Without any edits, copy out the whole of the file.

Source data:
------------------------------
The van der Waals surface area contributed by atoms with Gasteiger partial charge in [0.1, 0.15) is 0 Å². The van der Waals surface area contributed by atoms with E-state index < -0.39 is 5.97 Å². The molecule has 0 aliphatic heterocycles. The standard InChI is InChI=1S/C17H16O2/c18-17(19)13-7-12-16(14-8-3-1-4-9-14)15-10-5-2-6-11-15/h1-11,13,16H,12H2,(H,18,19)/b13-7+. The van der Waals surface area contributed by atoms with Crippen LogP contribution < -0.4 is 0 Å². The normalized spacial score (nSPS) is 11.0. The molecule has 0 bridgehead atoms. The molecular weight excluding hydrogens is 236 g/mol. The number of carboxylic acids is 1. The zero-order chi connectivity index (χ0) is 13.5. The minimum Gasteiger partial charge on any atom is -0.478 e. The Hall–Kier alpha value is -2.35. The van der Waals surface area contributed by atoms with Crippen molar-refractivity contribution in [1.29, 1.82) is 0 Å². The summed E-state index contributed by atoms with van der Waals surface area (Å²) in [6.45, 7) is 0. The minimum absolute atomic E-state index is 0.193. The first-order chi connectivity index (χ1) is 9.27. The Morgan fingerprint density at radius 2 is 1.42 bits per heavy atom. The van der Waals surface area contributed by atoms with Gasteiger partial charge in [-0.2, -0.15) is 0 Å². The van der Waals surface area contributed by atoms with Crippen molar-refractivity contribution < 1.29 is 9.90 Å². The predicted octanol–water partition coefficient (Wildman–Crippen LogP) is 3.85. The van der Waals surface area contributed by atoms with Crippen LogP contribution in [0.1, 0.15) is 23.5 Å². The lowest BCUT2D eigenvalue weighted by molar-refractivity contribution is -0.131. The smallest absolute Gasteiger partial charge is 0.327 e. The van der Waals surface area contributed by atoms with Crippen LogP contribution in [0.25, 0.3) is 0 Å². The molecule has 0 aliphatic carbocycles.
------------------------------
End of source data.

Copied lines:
The van der Waals surface area contributed by atoms with Gasteiger partial charge in [0.1, 0.15) is 0 Å². The van der Waals surface area contributed by atoms with E-state index < -0.39 is 5.97 Å². The molecule has 0 aliphatic heterocycles. The standard InChI is InChI=1S/C17H16O2/c18-17(19)13-7-12-16(14-8-3-1-4-9-14)15-10-5-2-6-11-15/h1-11,13,16H,12H2,(H,18,19)/b13-7+. The van der Waals surface area contributed by atoms with Crippen LogP contribution < -0.4 is 0 Å². The normalized spacial score (nSPS) is 11.0. The molecule has 0 bridgehead atoms. The molecular weight excluding hydrogens is 236 g/mol. The number of carboxylic acids is 1. The zero-order chi connectivity index (χ0) is 13.5. The minimum Gasteiger partial charge on any atom is -0.478 e. The Hall–Kier alpha value is -2.35. The van der Waals surface area contributed by atoms with Crippen molar-refractivity contribution in [1.29, 1.82) is 0 Å². The summed E-state index contributed by atoms with van der Waals surface area (Å²) in [6.45, 7) is 0. The minimum absolute atomic E-state index is 0.193. The first-order chi connectivity index (χ1) is 9.27. The Morgan fingerprint density at radius 2 is 1.42 bits per heavy atom. The van der Waals surface area contributed by atoms with Gasteiger partial charge in [-0.2, -0.15) is 0 Å². The van der Waals surface area contributed by atoms with Crippen molar-refractivity contribution < 1.29 is 9.90 Å². The predicted octanol–water partition coefficient (Wildman–Crippen LogP) is 3.85. The van der Waals surface area contributed by atoms with Crippen LogP contribution in [0.1, 0.15) is 23.5 Å². The lowest BCUT2D eigenvalue weighted by molar-refractivity contribution is -0.131. The smallest absolute Gasteiger partial charge is 0.327 e. The van der Waals surface area contributed by atoms with Crippen LogP contribution in [0.25, 0.3) is 0 Å². The molecule has 0 aliphatic carbocycles.